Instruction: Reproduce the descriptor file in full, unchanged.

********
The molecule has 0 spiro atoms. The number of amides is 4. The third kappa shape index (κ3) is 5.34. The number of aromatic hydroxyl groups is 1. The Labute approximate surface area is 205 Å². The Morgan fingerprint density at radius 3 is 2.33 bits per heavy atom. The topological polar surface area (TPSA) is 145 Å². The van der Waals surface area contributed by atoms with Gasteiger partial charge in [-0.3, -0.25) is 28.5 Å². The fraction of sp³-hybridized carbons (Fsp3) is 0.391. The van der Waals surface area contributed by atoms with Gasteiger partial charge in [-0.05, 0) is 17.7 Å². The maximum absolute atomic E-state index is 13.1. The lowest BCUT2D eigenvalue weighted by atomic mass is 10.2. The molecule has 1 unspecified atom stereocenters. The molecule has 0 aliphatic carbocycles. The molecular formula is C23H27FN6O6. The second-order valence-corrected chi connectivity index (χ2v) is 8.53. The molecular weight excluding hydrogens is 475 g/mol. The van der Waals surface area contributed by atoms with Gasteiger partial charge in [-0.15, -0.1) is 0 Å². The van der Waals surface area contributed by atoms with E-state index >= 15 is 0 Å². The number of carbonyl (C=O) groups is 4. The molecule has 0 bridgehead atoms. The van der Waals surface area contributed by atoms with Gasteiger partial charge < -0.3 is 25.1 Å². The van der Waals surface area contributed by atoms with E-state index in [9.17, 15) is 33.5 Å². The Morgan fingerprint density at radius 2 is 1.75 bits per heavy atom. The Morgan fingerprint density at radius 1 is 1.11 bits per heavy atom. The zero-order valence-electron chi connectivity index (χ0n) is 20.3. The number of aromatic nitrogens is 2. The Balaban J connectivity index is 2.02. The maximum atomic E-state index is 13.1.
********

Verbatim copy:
The molecule has 0 spiro atoms. The number of amides is 4. The third kappa shape index (κ3) is 5.34. The number of aromatic hydroxyl groups is 1. The Labute approximate surface area is 205 Å². The Morgan fingerprint density at radius 3 is 2.33 bits per heavy atom. The topological polar surface area (TPSA) is 145 Å². The van der Waals surface area contributed by atoms with Gasteiger partial charge in [-0.3, -0.25) is 28.5 Å². The fraction of sp³-hybridized carbons (Fsp3) is 0.391. The van der Waals surface area contributed by atoms with Gasteiger partial charge in [-0.05, 0) is 17.7 Å². The maximum absolute atomic E-state index is 13.1. The lowest BCUT2D eigenvalue weighted by atomic mass is 10.2. The molecule has 1 unspecified atom stereocenters. The molecule has 0 aliphatic carbocycles. The molecular formula is C23H27FN6O6. The second-order valence-corrected chi connectivity index (χ2v) is 8.53. The molecular weight excluding hydrogens is 475 g/mol. The van der Waals surface area contributed by atoms with Gasteiger partial charge in [-0.15, -0.1) is 0 Å². The van der Waals surface area contributed by atoms with E-state index >= 15 is 0 Å². The number of carbonyl (C=O) groups is 4. The molecule has 0 bridgehead atoms. The van der Waals surface area contributed by atoms with Gasteiger partial charge < -0.3 is 25.1 Å². The van der Waals surface area contributed by atoms with E-state index in [9.17, 15) is 33.5 Å². The Morgan fingerprint density at radius 2 is 1.75 bits per heavy atom. The Morgan fingerprint density at radius 1 is 1.11 bits per heavy atom. The zero-order valence-electron chi connectivity index (χ0n) is 20.3. The number of aromatic nitrogens is 2. The Balaban J connectivity index is 2.02. The maximum atomic E-state index is 13.1.